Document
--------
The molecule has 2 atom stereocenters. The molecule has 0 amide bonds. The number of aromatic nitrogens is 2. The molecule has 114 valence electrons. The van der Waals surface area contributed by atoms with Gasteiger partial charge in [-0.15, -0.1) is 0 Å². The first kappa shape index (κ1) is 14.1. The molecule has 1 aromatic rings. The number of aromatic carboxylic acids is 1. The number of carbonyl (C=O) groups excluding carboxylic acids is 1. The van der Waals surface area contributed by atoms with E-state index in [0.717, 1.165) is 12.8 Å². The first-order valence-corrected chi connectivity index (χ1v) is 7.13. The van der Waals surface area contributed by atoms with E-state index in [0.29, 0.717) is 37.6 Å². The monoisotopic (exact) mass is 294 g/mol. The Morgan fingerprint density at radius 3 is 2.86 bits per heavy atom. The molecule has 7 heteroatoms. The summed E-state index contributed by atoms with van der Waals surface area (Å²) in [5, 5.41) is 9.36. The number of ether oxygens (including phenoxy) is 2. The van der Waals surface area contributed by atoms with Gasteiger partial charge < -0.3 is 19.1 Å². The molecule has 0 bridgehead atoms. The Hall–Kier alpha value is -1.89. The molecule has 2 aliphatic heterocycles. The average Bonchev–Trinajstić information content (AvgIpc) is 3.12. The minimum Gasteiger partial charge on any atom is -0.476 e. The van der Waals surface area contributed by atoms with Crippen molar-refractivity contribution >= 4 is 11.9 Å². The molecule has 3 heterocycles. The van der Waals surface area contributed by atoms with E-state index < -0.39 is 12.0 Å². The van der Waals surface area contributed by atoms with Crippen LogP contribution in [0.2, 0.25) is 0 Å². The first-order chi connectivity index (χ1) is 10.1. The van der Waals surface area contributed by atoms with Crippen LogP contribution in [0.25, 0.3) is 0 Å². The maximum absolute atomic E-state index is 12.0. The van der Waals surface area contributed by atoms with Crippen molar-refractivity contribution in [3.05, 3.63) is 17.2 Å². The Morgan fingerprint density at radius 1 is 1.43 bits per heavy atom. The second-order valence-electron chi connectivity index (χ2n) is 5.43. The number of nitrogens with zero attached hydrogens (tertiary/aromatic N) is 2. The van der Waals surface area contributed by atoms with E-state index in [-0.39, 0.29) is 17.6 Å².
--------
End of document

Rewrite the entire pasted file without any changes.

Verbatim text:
The molecule has 2 atom stereocenters. The molecule has 0 amide bonds. The number of aromatic nitrogens is 2. The molecule has 114 valence electrons. The van der Waals surface area contributed by atoms with Gasteiger partial charge in [-0.15, -0.1) is 0 Å². The first kappa shape index (κ1) is 14.1. The molecule has 1 aromatic rings. The number of aromatic carboxylic acids is 1. The number of carbonyl (C=O) groups excluding carboxylic acids is 1. The van der Waals surface area contributed by atoms with E-state index in [0.717, 1.165) is 12.8 Å². The first-order valence-corrected chi connectivity index (χ1v) is 7.13. The van der Waals surface area contributed by atoms with E-state index in [0.29, 0.717) is 37.6 Å². The monoisotopic (exact) mass is 294 g/mol. The Morgan fingerprint density at radius 3 is 2.86 bits per heavy atom. The molecule has 7 heteroatoms. The summed E-state index contributed by atoms with van der Waals surface area (Å²) in [5, 5.41) is 9.36. The number of ether oxygens (including phenoxy) is 2. The van der Waals surface area contributed by atoms with Gasteiger partial charge < -0.3 is 19.1 Å². The molecule has 0 bridgehead atoms. The Hall–Kier alpha value is -1.89. The molecule has 2 aliphatic heterocycles. The average Bonchev–Trinajstić information content (AvgIpc) is 3.12. The minimum Gasteiger partial charge on any atom is -0.476 e. The van der Waals surface area contributed by atoms with Crippen molar-refractivity contribution >= 4 is 11.9 Å². The molecule has 3 heterocycles. The van der Waals surface area contributed by atoms with E-state index < -0.39 is 12.0 Å². The van der Waals surface area contributed by atoms with Crippen LogP contribution in [0.2, 0.25) is 0 Å². The first-order chi connectivity index (χ1) is 10.1. The van der Waals surface area contributed by atoms with Crippen LogP contribution in [0.25, 0.3) is 0 Å². The maximum absolute atomic E-state index is 12.0. The van der Waals surface area contributed by atoms with Crippen molar-refractivity contribution in [3.05, 3.63) is 17.2 Å². The Morgan fingerprint density at radius 1 is 1.43 bits per heavy atom. The second-order valence-electron chi connectivity index (χ2n) is 5.43. The number of nitrogens with zero attached hydrogens (tertiary/aromatic N) is 2. The van der Waals surface area contributed by atoms with E-state index in [-0.39, 0.29) is 17.6 Å².